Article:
Champagne and Alsace: Tindal Team building trip 2011

5 am on 24th March and we’re shivering outside our warehouse on a sprawling Industrial estate near Blanchardstown. Shivering with excitement that is! 7 of us were off on a team building/training trip to Champagne and Alsace. Yippee! The blogger gets to see some first hand ‘bl’info!

Airport – check, terminal 2 – check, 7 people – urm… Declan, where’s Declan, Declan (running a little late) – check, on plane – check, sleep – CHECK!

On arrival at Charles de Gaulle we shunt into Paris to get the train to Colmar in Alsace. Ronan takes charge, he’s made the trip between the two main Train Stations in Paris with beer goggles on on a previous trip and winds us through the streets to Paris Gare de L’est. Pleased we’ve arrived in plenty of time for our train we all relax. I try to order some water from the coffee shop “une bouteille du vin s’il vous plait” is met with a funny glance… wine on the brain! Nicole makes some friends… or her suitcase does when left all alone. 3 armed police officers are found surrounding it! And we nearly miss the train, nearly!

Between the two train stations in Paris.

 

On arrival in Reims (still can’t pronounce it properly) we check into the hotel and have a quick bit of lunch while waiting for Henriot and an afternoon amongst the vines.

Quick lunch before an afternoon with Henriot. The weather was amazing!

Quick lunch before an afternoon with Henriot. The weather was amazing!

Kalina and Beatrice picked us up and took us on a really informative drive around the vines. We drank the blanc-de-blanc on the hill where the grapes were grown, the Rose on the Pinot Noir slopes and then returned to their cellars for a tour and more tasting. I’m a big advocate of training and education and this trip just showed how you can bolster enthusiasm and love for a wine by ‘living’ the wine.

Champagne Henriot’s Rosé Brut is obtained by adding Pinot Noir vinified as a red wine to the assemblage. Rosé Brut is made up of a majority of Pinot Noir from the Montagne de Reims and Chardonnay from the Côte des Blancs. More than 15 crus are blended, including the following village crus: Avize, Chouilly, Mareuil sur Aÿ, Verzy, Verzenay, Avenay, Vertus, Trépail and Epernay. Pinot Meunier adds a delicate fruity note.
Rosé Brut contains 25% reserve wines.

The wine was delicious, with hints of a more vegetal aroma on the nose the breadth on the palate was very enticing, all sorts of flavours were present. Tindal team agreed this was one hell of a rose! What was quite amazing on some of the vineyards was the presence of plastic and other worn down rubbish materials, heralding back from the old days when the refuse of Paris was dumped on the vineyards. Whether this affects the vines, or indeed us has yet to be proven, but it gives you something to think about. Perhaps we’ll be getting notes of ‘rubber’ on our champagne in the future!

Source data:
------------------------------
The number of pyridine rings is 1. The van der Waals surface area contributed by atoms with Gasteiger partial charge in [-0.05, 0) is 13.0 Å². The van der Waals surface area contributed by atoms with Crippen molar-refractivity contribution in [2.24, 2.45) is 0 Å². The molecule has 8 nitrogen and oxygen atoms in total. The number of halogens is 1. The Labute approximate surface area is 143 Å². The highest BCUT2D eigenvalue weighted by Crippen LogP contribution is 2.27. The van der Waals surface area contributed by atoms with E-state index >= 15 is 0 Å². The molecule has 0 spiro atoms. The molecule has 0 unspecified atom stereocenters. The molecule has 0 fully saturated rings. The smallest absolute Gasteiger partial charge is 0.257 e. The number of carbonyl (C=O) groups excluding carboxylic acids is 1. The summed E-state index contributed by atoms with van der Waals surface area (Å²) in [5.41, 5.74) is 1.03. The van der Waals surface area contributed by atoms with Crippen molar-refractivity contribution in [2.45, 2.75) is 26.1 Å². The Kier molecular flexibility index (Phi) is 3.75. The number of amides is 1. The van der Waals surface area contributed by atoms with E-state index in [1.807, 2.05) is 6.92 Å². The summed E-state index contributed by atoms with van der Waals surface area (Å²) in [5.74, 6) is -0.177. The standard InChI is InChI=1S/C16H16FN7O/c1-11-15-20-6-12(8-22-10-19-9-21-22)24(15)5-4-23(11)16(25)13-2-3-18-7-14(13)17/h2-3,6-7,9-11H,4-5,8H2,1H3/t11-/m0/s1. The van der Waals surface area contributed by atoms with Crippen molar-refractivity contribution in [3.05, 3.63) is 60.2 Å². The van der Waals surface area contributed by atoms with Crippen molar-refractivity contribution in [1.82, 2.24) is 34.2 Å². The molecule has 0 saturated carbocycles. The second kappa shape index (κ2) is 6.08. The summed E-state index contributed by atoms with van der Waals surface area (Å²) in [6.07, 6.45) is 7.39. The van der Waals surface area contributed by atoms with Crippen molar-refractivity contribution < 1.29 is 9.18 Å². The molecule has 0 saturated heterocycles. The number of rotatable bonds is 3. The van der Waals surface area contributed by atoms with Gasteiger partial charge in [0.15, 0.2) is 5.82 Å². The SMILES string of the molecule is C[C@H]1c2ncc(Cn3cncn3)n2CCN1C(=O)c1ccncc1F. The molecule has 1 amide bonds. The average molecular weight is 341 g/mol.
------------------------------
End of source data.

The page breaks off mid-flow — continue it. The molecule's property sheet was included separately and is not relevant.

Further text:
Champagne Henriot’s Blanc de Blancs is an assemblage of Chardonnay grapes mainly from the Côte des Blancs and village crus: Mesnil sur Oger, Avize, Chouilly, Vertus, Montgueux, Trépail, Epernay and the Vitry region. The assemblage is made up of 30% reserve wines. Each year they put upto 50cm of mulch on the vineyards to prevent too much erosion of the delicate chalky soils and nourish the roots of the vines.

Having raved about the Rose, the Blanc de blanc took the biscuit (literally) the yeasty notes on the nose and complexity of evolution on the palate enthused us all, we were hooked! Henriot’s secret seems to be money, they have lots of it. Which enables them to age the wines for longer and keep more of a collection of reserve wines for blending. Lucky them and lucky us!

Back to base and a tour of the very deep cellars at Henriot, not quite the historically beautiful ones of Bouchard’s Château du Beaune (their sister company) but filled with very beautiful juice! We tried: Brut Millésimé 2000 (not yet available over here) and the Cuvée des Enchantaleurs 1996 of which we have the 1995 available. This is my all time favourite flagship wine from a champagne house. It is mouth wateringly delicious!

That evening we went to a typically French bistro and enjoyed some fantastic Oysters, although from Nicoles face the next morning, one was not so fantastic!

 

Daybreak Day 2 and it’s off to get the train to Colmar in Alsace for some vertigo inducing talks on the edge of very high terraces! See our Alsace blog article for the notes on this part of the trip.

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